Should a Guinea Pig Scratch a Lot?

By Milton Kazmeyer

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Guinea pigs, like all other animals, occasionally have bouts of discomfort that only a good, vigorous scratching can solve. However, certain skin conditions and parasite infestations can cause major discomfort and itching, and even lead to hair loss and life-threatening illnesses. If you notice your guinea pig scratching frequently, you should check him out for any potential problems.

Normal Scratching

Occasional scratching is nothing to worry about with a guinea pig. Typically, a guinea pig will have a good scratch when he wakes up from a nap, or he might scratch himself after grooming. An occasional itch during the day is usually nothing to be concerned about either, and changing bedding or hay may provoke some scratching due to dust or other irritants. As long as your guinea pig seems to settle down afterwards and shows no outward signs of pain, chances are the scratching is perfectly normal.

Fungus Infection

A fungus infection of the skin can cause a guinea pig to scratch frequently, irritating his skin and even causing his hair to fall out. Typically, exposed skin will be red and irritated, and may sometimes have a white dandruff-like residue on its surface. A guinea pig will squeak or cry out in pain when scratching a fungus infection and his hair can fall out in clumps. Fortunately, most fungus infections are easy to cure, and your vet can provide the proper ointment or shampoo after identifying the specific fungus. In advanced cases, your vet may also provide antibiotics or other medication to help your pig recover from his skin disorder.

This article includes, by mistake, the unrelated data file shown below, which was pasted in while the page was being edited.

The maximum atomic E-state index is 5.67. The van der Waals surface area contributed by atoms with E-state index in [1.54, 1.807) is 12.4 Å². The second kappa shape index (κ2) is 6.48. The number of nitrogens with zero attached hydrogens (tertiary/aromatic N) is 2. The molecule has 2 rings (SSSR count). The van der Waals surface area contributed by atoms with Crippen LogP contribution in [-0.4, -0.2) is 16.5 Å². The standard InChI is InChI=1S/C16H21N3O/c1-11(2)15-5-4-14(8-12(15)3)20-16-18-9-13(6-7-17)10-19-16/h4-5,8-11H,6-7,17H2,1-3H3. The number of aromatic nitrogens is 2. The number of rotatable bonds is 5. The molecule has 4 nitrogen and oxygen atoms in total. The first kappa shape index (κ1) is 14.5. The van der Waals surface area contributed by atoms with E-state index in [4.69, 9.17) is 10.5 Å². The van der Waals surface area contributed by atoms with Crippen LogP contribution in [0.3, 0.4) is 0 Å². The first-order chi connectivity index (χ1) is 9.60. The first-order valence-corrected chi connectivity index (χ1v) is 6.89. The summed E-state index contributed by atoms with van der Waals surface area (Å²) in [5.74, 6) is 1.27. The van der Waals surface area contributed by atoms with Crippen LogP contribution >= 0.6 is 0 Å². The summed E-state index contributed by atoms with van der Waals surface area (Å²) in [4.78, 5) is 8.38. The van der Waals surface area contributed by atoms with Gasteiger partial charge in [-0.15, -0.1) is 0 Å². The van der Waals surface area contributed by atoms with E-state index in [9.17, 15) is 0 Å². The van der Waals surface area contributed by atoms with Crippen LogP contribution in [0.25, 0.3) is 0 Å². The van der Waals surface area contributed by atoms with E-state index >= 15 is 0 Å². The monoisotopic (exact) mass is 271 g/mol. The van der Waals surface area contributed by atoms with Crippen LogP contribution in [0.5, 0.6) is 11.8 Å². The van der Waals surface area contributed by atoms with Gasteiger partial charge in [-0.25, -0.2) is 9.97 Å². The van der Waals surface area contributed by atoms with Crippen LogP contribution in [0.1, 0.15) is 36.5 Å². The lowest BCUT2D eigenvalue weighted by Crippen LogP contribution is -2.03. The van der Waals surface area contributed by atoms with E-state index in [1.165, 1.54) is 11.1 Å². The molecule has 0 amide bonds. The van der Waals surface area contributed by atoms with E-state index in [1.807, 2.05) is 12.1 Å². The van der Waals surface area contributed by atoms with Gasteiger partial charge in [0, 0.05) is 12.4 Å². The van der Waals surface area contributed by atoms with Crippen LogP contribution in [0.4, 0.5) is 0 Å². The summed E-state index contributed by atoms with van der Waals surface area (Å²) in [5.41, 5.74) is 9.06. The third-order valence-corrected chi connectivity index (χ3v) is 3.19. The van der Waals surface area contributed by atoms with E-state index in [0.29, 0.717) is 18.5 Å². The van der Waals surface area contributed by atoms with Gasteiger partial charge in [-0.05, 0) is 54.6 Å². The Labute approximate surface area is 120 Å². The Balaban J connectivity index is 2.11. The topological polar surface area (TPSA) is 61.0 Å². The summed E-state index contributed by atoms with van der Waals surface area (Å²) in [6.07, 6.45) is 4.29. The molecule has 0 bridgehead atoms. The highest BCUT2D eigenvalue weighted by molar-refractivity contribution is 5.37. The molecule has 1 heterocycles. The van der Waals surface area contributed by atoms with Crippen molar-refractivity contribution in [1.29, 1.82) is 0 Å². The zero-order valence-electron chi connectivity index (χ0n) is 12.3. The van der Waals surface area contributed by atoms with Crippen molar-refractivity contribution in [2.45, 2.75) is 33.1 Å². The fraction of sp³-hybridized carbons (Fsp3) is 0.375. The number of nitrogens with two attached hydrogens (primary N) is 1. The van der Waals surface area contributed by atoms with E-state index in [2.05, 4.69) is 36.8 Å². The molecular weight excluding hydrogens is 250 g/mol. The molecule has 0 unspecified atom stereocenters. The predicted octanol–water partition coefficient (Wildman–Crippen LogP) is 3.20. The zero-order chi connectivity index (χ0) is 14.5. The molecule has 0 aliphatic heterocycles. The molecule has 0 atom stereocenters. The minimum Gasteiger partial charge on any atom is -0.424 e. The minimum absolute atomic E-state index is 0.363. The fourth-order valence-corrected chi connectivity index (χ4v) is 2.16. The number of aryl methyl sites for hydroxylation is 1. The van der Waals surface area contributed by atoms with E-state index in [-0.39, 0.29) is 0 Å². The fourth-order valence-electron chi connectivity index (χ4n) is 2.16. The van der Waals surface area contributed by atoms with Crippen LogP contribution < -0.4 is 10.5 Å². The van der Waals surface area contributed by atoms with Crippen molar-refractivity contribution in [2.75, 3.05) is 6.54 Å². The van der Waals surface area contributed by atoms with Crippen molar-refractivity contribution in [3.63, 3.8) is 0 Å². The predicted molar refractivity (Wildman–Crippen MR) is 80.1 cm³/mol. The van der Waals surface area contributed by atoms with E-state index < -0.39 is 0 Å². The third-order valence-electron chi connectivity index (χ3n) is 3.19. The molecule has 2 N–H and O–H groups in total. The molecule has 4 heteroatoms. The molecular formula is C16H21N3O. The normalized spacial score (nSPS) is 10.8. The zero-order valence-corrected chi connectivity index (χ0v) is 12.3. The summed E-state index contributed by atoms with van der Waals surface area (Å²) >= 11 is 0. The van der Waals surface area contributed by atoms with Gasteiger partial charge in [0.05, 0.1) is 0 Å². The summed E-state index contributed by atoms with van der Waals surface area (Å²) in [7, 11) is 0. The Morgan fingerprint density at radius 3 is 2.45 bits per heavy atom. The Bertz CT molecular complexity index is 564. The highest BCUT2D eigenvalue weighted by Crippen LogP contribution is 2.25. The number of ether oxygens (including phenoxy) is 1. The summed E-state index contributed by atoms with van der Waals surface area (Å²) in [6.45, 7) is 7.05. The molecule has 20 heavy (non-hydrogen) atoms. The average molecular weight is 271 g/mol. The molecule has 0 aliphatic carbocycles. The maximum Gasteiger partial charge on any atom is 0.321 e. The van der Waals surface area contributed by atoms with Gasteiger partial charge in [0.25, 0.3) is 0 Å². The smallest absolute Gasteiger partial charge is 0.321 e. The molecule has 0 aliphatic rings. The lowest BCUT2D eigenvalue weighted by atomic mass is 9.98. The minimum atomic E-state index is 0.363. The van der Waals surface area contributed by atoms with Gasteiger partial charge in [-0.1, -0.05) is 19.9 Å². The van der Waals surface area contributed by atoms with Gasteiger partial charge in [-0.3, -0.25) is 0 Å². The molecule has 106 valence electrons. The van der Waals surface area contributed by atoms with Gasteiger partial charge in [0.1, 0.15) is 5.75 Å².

Mange Mites

Another common source of itching in guinea pigs is mange mites. Mange mites are tiny parasites, invisible to the naked eye, and they can live on a guinea pig for years before an infestation becomes dangerous. A mite infestation may start due to stress on the guinea pig's immune system, possibly caused by a change in living conditions or other illness. When a guinea pig suffers from mites, he will typically begin to lose hair along his back and rump, with the hair gradually thinning until the skin becomes visible. The itching can be intense, and in advanced cases can even cause seizures. The most common treatment for mange mites is ivermectin, a topical or injected anti-parasitic that your vet can provide. Your guinea pig will need at least two doses a week apart to kill any mite eggs, and you may need a third dose to ensure that the infestation is completely gone.

Lice Infestation

Guinea pigs can also suffer from lice. These parasites are larger than mange mites, and you can see them moving around between the hair follicles upon close examination. A guinea pig with lice may have them all over his body, but they may be easiest to spot in the short hair around the animal's face. Lice may not cause hair loss unless the infestation is particularly severe, but they can trigger painful bouts of itching. Your vet may prescribe a topical product similar to spot-on treatments for dogs and cats to remove a lice infestation.

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Author

Milton Kazmeyer has worked in the insurance, financial and manufacturing fields and also served as a federal contractor. He began his writing career in 2007 and now works full-time as a writer and transcriptionist. His primary fields of expertise include computers, astronomy, alternative energy sources and the environment.